The assertion came from Axel Millar, a partner at the firm of Oliver Wyman, who led a panel discussion on the role of corporate transaction banking. This he helpfully defined as “how payments and cash management, trade finance and receivables finance shape the future of corporate banking.” As Millar noted, companies are steadily integrating corporate transaction banking activities and in the process the role of the treasurer is becoming much more strategic and creating demand for more sophisticated solutions.
Banks ignore this trend at their peril. As their lending capacity grows steadily more restricted, institutional investors are increasingly likely to step in to fill the shortfall. So the banks should be playing a greater role as intermediaries, which means becoming better at managing information and providing infrastructures for their corporate clients.
“We have to become trusted advisers in responding to corporates’ needs,” said panelist Susan Skerritt of Deutsche Bank. “DB is treating its products rather as a Lego set by putting the various components together in different ways to meet clients’ individual needs.”
“Given the regulatory dynamics and changes within the banking industry, fewer banks will in the future be able to fully meet the array of credit needs across the corporate environment. This means that corporate treasurers need to think carefully about which bank they choose.” Could there have been a subtle inference that the choice might lead them to Deutsche Bank?
According to fellow panelist George Nast, of Standard Chartered, convincing the corporate world that “transaction banking is sexy” is still a work in progress and “we haven’t quite got there yet,” although there is growing recognition that it can act as a risk mitigant in an era of continuous regulatory change.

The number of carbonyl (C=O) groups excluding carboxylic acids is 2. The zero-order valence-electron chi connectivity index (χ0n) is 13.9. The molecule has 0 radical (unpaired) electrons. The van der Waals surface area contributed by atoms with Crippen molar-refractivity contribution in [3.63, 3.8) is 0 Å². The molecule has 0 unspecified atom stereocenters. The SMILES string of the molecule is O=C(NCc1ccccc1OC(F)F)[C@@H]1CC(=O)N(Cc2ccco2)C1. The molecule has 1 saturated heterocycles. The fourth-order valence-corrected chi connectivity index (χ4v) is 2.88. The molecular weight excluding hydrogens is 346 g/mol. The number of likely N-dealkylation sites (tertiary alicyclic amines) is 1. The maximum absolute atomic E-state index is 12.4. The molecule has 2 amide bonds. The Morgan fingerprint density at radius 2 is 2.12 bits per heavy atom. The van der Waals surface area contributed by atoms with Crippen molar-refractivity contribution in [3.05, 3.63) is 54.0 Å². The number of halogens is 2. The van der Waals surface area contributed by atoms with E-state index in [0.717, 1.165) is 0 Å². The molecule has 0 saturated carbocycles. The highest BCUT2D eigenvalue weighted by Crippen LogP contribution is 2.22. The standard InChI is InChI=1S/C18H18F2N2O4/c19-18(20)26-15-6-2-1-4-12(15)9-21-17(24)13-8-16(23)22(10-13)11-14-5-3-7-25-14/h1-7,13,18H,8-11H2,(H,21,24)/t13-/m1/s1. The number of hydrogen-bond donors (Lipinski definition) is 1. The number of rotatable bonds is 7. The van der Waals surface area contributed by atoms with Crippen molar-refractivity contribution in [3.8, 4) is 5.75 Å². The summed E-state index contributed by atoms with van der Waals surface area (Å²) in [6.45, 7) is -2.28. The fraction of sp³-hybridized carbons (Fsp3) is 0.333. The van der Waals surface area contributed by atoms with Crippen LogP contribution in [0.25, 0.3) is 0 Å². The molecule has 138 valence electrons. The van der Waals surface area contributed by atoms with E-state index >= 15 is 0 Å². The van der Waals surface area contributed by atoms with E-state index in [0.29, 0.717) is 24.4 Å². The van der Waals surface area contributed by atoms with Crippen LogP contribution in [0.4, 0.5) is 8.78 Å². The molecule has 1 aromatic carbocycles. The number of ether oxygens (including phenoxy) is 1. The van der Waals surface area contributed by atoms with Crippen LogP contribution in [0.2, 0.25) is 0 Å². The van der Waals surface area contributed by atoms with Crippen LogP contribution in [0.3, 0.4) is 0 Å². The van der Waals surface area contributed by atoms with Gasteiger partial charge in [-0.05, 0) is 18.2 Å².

Nonetheless, the attractive returns that it offers, added to the fact that it is steadily becoming more technology-enabled, is also sparking more interest in transaction banking.
The result may well have been skewed by the fact that almost half of the audience at the session were representing the banking sector and less than one in four were from corporates, but when asked ‘Do you think a corporate transaction banking model will be feasible/realistic within the next three years?’ The response was ‘yes’ 75% to ‘no’ 25%.
Another surprise was in response to the question ‘Would you be willing to move to a global transaction banking (GTB)-led relationship without making the giving of credit the pre-requisite for allocating GTB business to a bank?’ With 53% saying ‘no’ and 47% ‘yes’, the result was even closer than last month’s referendum on Scottish independence.
Asked what they regarded as the greatest capability gaps for moving GTB to a more central role within the organization, voting for the five possible deficiencies offered was as follows:
- Strategic positioning within the bank/corporation: 50%
- Infrastructure capabilities: 33%
- Co-ordination and integration with the corporate: 26%
- People skills: 21%
- Culture and self-understanding: 10%.
For more Sibos 2014 coverage:
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